I got on to the Su–15 immediately after graduating from the Armavir Flight School (or the Armavir Higher Military Aviation Red Banner School for Air Defence Pilots to give it its full title). At Armavir I trained on the L-29, MiG-15UTI and MiG-17. After completing a training course that included live ammo gun firing on ground targets, night flights and flights in challenging meteorological conditions we (the graduates) were awarded the qualification of ‘Military pilot of the 3rd class‘. Following graduation in 1976 I was appointed to 302nd Fighter Regiment (302 ИП in Russian) at Pereyaslavka 2. That was located in the Far East region of the country near the city of Khabarovsk (this regiment doesn’t exist anymore). My first impression of the type was the elegance of its extremely swept wing and tail. The plane was very beautiful and extremely graceful. The Su-15 was a typical fighter of its time, we climbed into the cockpit using the ladder. The cabin was comfortable and relatively spacious. Even in winter time with fur jacket and boots (‘mukliks’) on I didn’t feel any discomfort inside the cockpit. Take-off was not difficult, but landing was. Its high approach speed required precision landing and the timely release of the braking parachute.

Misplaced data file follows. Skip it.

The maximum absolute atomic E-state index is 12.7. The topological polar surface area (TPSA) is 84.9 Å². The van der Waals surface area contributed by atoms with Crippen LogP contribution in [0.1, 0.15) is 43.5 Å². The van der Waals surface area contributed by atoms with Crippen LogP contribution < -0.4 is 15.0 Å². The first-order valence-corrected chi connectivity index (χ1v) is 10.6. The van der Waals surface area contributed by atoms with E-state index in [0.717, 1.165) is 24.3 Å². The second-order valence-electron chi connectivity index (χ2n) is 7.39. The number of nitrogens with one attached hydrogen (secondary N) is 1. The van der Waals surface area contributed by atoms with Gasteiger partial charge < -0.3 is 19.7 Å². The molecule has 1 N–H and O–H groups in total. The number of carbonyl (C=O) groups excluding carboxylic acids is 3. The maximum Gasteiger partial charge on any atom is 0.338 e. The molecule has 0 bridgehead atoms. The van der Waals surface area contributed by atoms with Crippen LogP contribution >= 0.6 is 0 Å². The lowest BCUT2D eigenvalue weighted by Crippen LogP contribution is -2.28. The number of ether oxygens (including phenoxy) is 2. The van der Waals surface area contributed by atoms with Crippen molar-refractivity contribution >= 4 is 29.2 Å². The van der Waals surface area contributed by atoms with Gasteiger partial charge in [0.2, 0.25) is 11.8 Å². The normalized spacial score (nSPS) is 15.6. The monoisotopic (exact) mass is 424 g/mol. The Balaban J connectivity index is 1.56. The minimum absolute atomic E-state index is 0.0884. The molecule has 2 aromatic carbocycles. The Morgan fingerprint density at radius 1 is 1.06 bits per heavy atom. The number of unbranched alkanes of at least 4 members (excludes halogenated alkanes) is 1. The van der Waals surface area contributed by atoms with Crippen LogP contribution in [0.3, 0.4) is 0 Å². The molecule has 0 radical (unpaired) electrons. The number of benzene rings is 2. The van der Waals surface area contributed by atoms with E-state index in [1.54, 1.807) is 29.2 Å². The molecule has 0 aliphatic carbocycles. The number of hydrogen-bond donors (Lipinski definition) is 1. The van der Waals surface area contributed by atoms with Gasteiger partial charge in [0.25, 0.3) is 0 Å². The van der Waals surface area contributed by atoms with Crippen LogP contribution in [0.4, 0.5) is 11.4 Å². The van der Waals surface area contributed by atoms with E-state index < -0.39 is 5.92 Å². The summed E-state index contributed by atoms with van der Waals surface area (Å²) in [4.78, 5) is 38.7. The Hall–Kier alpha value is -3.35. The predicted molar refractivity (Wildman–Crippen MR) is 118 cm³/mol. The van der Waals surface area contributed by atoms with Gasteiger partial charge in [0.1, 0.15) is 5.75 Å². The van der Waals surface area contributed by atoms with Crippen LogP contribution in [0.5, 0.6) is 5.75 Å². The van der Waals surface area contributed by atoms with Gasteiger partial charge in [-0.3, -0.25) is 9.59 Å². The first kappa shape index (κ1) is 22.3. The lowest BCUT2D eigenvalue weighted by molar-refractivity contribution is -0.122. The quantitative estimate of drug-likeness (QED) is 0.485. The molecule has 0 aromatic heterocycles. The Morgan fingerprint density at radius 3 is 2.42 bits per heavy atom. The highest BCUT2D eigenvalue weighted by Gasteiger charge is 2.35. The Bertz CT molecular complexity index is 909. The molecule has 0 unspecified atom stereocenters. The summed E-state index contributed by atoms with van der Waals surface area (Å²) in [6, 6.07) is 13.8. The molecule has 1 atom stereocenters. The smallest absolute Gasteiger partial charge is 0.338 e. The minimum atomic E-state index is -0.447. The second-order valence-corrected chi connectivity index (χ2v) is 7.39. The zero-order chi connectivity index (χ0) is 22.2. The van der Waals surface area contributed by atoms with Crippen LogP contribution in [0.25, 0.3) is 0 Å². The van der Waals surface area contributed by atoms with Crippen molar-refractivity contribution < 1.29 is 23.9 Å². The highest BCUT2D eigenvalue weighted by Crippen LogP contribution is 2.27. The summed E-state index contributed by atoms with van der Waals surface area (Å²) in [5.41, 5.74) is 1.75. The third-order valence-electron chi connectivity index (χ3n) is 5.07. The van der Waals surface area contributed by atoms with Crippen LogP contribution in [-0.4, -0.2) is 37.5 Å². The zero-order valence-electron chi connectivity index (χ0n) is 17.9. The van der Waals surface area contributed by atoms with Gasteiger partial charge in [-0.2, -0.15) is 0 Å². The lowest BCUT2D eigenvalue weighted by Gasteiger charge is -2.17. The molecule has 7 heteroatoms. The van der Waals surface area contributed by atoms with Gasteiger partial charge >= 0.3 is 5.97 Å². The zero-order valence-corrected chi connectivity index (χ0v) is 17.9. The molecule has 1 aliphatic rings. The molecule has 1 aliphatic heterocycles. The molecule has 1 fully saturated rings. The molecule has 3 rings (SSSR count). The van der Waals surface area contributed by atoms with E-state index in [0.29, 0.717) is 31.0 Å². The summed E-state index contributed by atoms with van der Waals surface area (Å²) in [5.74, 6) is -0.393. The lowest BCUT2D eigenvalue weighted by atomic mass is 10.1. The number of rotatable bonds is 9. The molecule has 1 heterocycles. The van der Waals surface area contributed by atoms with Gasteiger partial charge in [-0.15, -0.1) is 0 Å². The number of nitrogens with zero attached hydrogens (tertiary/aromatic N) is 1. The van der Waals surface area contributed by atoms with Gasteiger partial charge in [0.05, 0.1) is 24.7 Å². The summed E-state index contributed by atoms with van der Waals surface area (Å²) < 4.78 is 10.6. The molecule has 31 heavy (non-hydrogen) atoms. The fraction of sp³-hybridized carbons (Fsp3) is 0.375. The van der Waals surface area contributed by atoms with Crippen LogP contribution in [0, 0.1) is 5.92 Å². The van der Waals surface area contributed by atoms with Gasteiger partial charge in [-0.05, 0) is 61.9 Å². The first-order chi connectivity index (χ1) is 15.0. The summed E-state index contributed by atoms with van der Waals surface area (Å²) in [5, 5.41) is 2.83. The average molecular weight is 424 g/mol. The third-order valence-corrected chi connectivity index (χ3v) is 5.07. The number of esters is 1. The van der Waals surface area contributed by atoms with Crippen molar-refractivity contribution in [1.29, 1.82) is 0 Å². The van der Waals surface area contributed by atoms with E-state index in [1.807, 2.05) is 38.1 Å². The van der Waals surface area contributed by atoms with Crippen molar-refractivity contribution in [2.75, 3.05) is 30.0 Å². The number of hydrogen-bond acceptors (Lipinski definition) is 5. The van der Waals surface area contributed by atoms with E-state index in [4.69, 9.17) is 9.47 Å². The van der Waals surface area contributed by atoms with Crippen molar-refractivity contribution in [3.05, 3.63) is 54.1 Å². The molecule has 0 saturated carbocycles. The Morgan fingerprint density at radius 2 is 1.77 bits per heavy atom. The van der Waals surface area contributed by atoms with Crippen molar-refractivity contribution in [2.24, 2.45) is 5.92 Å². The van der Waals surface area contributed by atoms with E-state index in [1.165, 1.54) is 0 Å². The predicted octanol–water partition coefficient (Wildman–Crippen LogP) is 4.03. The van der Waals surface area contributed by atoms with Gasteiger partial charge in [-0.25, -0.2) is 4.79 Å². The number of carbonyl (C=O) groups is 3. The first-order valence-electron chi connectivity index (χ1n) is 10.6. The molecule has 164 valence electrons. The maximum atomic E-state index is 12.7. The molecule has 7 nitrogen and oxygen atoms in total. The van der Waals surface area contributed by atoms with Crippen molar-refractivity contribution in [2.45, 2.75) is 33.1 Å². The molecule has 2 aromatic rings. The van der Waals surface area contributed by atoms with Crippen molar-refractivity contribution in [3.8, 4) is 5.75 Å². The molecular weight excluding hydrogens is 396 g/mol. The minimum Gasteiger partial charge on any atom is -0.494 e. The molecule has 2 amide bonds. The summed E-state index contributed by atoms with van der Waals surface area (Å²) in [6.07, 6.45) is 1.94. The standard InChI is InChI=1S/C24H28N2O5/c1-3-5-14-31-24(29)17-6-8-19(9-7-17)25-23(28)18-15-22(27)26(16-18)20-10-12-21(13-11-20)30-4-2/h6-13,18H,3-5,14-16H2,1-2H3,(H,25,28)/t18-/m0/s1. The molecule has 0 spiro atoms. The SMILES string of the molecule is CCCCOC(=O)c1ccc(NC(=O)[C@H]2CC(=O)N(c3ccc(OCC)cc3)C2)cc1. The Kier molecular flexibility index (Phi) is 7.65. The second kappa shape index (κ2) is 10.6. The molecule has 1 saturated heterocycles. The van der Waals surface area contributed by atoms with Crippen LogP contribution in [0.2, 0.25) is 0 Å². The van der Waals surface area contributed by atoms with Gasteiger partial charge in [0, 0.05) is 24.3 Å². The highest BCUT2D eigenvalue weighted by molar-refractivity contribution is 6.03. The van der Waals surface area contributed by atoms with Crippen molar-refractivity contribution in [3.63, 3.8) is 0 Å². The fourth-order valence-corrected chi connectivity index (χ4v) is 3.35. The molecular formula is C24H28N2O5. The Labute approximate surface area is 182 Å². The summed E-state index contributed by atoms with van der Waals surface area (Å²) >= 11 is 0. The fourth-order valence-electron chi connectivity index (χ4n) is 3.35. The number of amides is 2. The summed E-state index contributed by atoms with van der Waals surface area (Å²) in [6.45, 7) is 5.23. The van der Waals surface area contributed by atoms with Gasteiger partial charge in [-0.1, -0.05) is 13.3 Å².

All Sukhoi aircraft cockpits differ from each other, but share some traits. They are all quite spacious, the instrument panel is mounted a considerable distance from the pilot, which allows you to switch attention from one device to another with only a slight angular movement of the eyes. Thinking about the worst thing about the aircraft: the first serial Su–15 modifications (the Su-15TM Flagon-F) were called ‘Hound dog’ (Гончая in Russian) for their extremely high landing speed and ‘Dove of Peace’ (Голубь Мира in Russian) for having only two air-to-air missiles. I was lucky – I flew and was on duty with four missiles and two cannon pods. And that version had leading edge extension on the wing, somewhat reducing the landing speed.